Reflection - January 21, 2018

“Jonah began his journey through the city,
and had gone but a single day's walk...
when the people of Nineveh believed God;
they proclaimed a fast and all of them,
great and small, put on sackcloth.”

“I tell you, brothers and sisters, the time is running out.”

“This is the time of fulfillment...”

This reflection is not written for sympathy, but it is a little bit of reality. I’m sure, with your family and work schedules, it is very similar to the lives you lead, so it’s also not about comparing, or heaven forbid, competing for whose life is busiest. It is just some insight into my schedule. I love being a priest and am not complaining or whining!

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Reflection - December 31, 2017

“Now, Master, you may let your servant go
in peace, according to your word,
for my eyes have seen your salvation,
which you prepared in sight of all the peoples,
a light for revelation to the Gentiles,
and glory for your people Israel.”

I don’t remember which movie it was from (probably one I shouldn’t have been watching as a child), but I do remember a satirical scene where Simeon, promised by God that he would not die until he had seen the messiah, stood at the entrance of the temple repeating something like the words above to every child presented to God. Over and over, “my eyes have seen your salvation; my eyes have seen your salvation,” to every child! Simeon is cast as a crazy old man and his canticle (the words above) as misguided and repetitive lunacy.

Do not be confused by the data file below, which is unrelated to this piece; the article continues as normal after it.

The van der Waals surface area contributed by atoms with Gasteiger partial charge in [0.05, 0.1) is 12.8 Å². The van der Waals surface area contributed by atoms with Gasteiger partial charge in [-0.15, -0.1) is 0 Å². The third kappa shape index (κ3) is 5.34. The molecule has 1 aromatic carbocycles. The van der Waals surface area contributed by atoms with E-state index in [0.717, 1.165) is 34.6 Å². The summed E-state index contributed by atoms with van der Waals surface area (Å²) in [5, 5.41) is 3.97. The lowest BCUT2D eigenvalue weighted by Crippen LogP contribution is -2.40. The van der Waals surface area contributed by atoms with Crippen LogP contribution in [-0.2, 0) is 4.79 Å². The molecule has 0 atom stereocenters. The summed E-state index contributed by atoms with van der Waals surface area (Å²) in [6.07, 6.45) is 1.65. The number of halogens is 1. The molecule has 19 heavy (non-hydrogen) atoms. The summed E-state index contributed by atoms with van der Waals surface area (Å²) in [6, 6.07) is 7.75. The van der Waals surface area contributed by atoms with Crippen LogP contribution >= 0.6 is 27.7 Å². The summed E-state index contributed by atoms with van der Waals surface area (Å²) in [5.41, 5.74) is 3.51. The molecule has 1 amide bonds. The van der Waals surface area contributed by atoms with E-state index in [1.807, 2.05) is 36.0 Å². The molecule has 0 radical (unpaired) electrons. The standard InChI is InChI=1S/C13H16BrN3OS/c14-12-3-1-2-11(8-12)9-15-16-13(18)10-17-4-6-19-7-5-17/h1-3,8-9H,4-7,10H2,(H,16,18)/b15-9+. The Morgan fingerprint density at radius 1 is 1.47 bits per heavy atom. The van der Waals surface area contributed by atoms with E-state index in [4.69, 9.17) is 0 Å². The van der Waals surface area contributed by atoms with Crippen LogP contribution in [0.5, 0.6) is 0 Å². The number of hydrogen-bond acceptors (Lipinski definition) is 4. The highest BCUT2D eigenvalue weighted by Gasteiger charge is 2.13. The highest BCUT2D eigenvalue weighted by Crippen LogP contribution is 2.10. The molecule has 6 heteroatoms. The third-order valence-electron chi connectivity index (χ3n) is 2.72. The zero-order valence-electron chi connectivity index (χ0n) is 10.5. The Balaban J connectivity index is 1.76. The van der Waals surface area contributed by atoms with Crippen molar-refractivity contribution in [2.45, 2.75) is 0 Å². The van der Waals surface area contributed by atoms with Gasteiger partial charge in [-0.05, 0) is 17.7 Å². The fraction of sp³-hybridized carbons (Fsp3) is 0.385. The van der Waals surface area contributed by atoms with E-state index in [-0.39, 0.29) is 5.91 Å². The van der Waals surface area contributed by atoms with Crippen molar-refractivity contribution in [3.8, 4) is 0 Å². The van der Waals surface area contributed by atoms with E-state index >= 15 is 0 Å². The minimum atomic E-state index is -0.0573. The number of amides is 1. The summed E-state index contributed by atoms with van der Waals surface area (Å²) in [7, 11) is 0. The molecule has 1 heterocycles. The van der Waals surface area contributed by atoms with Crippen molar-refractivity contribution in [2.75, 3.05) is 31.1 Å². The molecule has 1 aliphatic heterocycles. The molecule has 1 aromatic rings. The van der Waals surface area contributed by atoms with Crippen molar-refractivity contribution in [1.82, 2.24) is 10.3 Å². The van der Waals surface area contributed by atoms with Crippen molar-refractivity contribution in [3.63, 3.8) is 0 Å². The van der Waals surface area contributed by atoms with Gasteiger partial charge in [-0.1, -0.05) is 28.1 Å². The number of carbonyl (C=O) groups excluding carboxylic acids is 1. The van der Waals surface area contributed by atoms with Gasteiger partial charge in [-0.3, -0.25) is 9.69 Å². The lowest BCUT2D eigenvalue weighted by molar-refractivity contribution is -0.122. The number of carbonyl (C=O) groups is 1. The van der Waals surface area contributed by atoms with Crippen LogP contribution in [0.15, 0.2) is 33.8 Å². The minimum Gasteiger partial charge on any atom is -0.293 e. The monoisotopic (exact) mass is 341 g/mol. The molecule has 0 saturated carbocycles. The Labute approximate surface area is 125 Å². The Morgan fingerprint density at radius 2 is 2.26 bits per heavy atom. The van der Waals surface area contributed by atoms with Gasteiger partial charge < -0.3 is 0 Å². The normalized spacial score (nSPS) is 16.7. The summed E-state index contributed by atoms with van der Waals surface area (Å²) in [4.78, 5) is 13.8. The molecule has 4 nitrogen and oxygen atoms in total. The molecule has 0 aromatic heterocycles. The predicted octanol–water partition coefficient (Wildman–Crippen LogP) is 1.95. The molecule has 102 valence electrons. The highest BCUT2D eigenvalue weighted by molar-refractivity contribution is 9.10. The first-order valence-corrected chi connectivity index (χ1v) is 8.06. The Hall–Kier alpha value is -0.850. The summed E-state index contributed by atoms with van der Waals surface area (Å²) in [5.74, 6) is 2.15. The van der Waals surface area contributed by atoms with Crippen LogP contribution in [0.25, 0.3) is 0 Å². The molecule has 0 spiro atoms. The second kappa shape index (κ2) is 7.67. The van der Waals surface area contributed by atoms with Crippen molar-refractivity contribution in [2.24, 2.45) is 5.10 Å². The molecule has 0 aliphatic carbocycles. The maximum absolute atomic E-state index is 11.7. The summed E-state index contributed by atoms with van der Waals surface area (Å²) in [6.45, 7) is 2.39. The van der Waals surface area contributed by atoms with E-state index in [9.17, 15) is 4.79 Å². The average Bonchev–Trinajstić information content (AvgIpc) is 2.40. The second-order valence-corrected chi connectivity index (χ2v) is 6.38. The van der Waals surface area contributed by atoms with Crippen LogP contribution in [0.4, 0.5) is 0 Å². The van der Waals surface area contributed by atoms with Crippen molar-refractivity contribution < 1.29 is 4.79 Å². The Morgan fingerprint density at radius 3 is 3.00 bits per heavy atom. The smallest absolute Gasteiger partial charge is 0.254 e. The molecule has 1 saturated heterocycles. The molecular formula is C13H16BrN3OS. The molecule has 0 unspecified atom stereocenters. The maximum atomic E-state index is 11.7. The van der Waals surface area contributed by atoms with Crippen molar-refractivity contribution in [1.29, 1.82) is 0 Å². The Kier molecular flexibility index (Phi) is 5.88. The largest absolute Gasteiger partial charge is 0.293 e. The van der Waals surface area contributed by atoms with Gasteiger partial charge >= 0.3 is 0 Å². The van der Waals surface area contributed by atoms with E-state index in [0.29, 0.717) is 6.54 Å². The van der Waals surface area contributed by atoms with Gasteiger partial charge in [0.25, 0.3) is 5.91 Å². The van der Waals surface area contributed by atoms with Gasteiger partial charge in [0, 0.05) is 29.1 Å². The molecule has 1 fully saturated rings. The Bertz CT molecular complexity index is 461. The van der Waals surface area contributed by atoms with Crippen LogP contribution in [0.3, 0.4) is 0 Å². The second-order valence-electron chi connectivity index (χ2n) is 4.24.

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Reflection - December 10

“Like a shepherd he feeds his flock;
in his arms he gathers the lambs,
carrying them in his bosom,
and leading the ewes with care.”

As a theological virtue, hope is given or infused by God. It is not something we create ourselves or something we can achieve through our own effort. With faith and love, it is a gift. We must receive it. This dynamic reveals something else extremely important about hope. We must receive it, but we must receive it from someone, namely, God. Therefore, hope is not an isolated practice, discipline, or virtue. It is not a concept that dwells within you or me only or individually. 

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Reflection - November 18, 2017

“A man going on a journey called in his servants 
and entrusted his possessions to them. 
To one he gave five talents; to another, two; to a third, one--
to each according to his ability. Then he went away.

Immediately the one who received five talents went and 
traded with them, and made another five. 
Likewise, the one who received two made another two. 
But the man who received one went off and dug a hole in the ground
and buried his master's money.”

There is something to say for security. The psychologist Abraham Maslow posited that there is a hierarchy of needs, which begins with food, shelter, and other physiological needs. The second level deals mostly with issues of safety and security. While not absolute, he thinks that the needs of one level must be mostly met before motivation based on the next level comes into play. In his expanded model, the eighth and highest level is transcendence. In essence, security necessarily comes before faith.